6. The Nobel Peace Prize awarded for breakthrough research on the circadian rhythm
This year the Nobel Prize for Medicine was awarded for insights into our internal biological clock. The Nobel Prize for Medicine was presented to three Americans for discoveries about the body's daily rhythms.
Circadian rhythms adapt one's physiology to different phases of the day, influencing sleep, behaviour, hormone levels, body temperature and metabolism. Groundbreaking research into our circadian rhythm can produce even more groundbreaking research on health.
7. Landmark gene therapy for leukaemia approved
US health officials have approved a breakthrough treatment that genetically engineers patients' own blood cells into an army of assassins to seek and destroy childhood leukaemia.
CAR-T treatment uses gene therapy techniques to turbocharge T-cells, which are the immune system soldiers that cancer too often evades. Researchers filter those cells from a patient's blood, reprogram them to harbour a "chimeric antigen receptor", or CAR, that zeroes in on cancer, and grow hundreds of millions of copies.
When this cell is returned to the cancer patient, it can continue multiplying and help fight the disease for months or even years after.
8. Bio-engineering for penises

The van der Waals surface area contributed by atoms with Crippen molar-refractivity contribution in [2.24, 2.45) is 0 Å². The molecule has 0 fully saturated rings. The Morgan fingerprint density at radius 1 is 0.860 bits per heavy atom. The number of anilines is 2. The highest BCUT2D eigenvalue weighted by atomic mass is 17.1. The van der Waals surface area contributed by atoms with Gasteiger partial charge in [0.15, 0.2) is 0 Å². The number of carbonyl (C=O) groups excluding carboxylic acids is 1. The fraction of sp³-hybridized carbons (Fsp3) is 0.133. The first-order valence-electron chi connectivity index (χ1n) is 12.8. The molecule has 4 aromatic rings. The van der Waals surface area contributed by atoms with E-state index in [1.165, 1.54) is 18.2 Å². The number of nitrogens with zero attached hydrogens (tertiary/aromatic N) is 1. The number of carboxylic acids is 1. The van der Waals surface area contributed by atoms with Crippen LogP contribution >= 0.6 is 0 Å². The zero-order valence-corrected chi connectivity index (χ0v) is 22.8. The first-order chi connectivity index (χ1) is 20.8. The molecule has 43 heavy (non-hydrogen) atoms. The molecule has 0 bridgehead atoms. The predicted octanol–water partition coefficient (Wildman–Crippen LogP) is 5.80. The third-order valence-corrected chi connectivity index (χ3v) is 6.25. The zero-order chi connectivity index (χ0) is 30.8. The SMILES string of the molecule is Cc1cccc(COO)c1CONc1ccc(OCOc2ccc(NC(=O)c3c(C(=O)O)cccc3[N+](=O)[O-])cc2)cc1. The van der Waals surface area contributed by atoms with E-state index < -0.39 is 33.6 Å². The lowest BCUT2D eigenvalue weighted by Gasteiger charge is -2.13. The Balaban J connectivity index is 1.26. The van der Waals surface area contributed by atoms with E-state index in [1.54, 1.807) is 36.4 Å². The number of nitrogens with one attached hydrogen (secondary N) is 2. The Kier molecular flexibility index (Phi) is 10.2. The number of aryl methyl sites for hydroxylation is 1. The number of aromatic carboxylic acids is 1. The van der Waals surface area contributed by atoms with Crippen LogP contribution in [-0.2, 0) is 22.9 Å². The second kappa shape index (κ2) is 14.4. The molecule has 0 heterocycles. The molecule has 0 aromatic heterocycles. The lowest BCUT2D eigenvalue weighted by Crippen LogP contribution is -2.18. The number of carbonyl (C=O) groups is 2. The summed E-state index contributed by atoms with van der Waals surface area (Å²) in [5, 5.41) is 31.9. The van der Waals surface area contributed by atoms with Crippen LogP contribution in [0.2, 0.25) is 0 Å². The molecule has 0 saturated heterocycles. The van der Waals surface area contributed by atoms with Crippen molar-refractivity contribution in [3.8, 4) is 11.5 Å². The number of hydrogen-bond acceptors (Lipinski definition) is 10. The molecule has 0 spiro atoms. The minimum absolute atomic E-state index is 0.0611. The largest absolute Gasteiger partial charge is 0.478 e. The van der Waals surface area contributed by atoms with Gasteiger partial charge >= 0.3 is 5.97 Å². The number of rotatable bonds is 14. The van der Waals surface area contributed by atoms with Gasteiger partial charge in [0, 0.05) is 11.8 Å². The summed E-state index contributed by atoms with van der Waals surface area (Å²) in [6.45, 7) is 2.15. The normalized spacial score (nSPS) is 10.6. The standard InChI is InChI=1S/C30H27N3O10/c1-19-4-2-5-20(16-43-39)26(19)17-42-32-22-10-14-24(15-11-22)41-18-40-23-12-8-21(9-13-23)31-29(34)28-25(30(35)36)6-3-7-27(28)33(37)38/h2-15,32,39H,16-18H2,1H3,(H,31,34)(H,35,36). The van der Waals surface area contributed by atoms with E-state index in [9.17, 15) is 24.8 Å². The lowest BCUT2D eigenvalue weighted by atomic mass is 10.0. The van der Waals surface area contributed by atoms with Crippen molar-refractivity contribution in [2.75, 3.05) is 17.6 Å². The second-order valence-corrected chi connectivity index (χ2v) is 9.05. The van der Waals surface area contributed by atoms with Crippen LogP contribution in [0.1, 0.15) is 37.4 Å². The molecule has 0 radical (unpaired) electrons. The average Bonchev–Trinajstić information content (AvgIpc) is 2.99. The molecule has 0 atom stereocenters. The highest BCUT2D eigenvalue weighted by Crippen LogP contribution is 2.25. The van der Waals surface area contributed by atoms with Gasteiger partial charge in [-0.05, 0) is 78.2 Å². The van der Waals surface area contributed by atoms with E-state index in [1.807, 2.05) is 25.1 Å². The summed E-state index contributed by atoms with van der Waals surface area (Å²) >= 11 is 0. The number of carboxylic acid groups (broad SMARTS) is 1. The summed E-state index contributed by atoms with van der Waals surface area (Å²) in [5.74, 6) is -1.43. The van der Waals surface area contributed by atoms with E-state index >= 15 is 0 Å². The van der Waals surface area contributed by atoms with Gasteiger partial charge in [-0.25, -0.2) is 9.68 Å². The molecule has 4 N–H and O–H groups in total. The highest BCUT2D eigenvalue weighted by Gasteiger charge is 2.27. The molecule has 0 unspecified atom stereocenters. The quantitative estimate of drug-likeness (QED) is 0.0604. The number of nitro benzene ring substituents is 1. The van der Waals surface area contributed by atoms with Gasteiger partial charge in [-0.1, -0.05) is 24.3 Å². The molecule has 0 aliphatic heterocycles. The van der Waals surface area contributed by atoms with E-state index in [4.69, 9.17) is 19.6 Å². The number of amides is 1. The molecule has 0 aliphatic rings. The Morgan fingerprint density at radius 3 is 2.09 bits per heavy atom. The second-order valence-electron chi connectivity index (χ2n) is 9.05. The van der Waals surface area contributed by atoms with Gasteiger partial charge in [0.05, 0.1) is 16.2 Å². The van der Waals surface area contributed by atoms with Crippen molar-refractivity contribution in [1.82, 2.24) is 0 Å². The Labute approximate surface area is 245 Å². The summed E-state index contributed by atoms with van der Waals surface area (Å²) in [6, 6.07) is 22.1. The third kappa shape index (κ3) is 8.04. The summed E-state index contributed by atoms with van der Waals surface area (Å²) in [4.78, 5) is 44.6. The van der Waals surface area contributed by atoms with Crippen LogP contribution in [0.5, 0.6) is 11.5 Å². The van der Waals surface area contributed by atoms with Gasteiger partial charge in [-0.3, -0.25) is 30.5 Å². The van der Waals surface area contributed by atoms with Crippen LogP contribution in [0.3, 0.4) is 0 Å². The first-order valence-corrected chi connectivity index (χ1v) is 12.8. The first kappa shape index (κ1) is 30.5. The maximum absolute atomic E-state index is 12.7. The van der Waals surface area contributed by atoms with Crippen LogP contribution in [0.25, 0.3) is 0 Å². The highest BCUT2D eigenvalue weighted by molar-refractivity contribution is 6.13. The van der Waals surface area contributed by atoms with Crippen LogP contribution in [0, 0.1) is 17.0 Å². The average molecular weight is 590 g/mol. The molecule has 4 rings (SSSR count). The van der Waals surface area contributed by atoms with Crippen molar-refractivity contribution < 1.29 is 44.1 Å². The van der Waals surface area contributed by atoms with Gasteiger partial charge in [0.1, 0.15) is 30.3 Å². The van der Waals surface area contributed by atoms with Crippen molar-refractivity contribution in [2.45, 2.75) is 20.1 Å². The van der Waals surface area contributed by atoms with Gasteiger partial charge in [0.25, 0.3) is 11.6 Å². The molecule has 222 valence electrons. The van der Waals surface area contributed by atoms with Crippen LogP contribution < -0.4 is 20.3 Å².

Scientists have made a new breakthrough in bio-engineering technology by successfully growing functional male penises in a US laboratory. This could be a potential solution for men who have lost their penis to injury or disease.
According to Mashable, the process of bio-engineering a penis involves using donor penis as a base. The penis is soaked in a solution for two weeks to remove the donor’s DNA. This prevents the recipient’s body from rejecting the penis once it is attached. Cells taken from the patient are cultivated in the lab for six weeks before they are placed onto the base.9. The first robot-assisted super-microsurgery
Using robots during surgery is the way forward – especially when it comes to dangerous, delicate procedures. It seems like another robot-assisted surgery breakthrough has been achieved.
Surgeons from the Maastricht University Medical Centre in the Netherlands performed the first robot-assisted super-microsurgery. The robot sutured vessels as small as 0.3 mm to treat lymphoedema in a patient. It’s a delicate procedure but the robotic assistance made it go without a hitch.
10. New gene discovered that causes heart disease
And finally, a huge breakthrough by South African researchers – the identification of a new gene called CDH2. This gene is responsible for causing arrhythmogenic right ventricle cardiomyopathy (ARVC), a genetic disorder of the heart that causes cardiac arrest.
Researchers at the University of Cape Town’s Hatter institute for Cardiovascular Research in Africa (HICRA), with global collaboration, have identified a new gene that is a major cause of sudden death among young people. Although everyone has the CDH2 gene, a mutation of it causes the genetic disorder that leads to ARVC.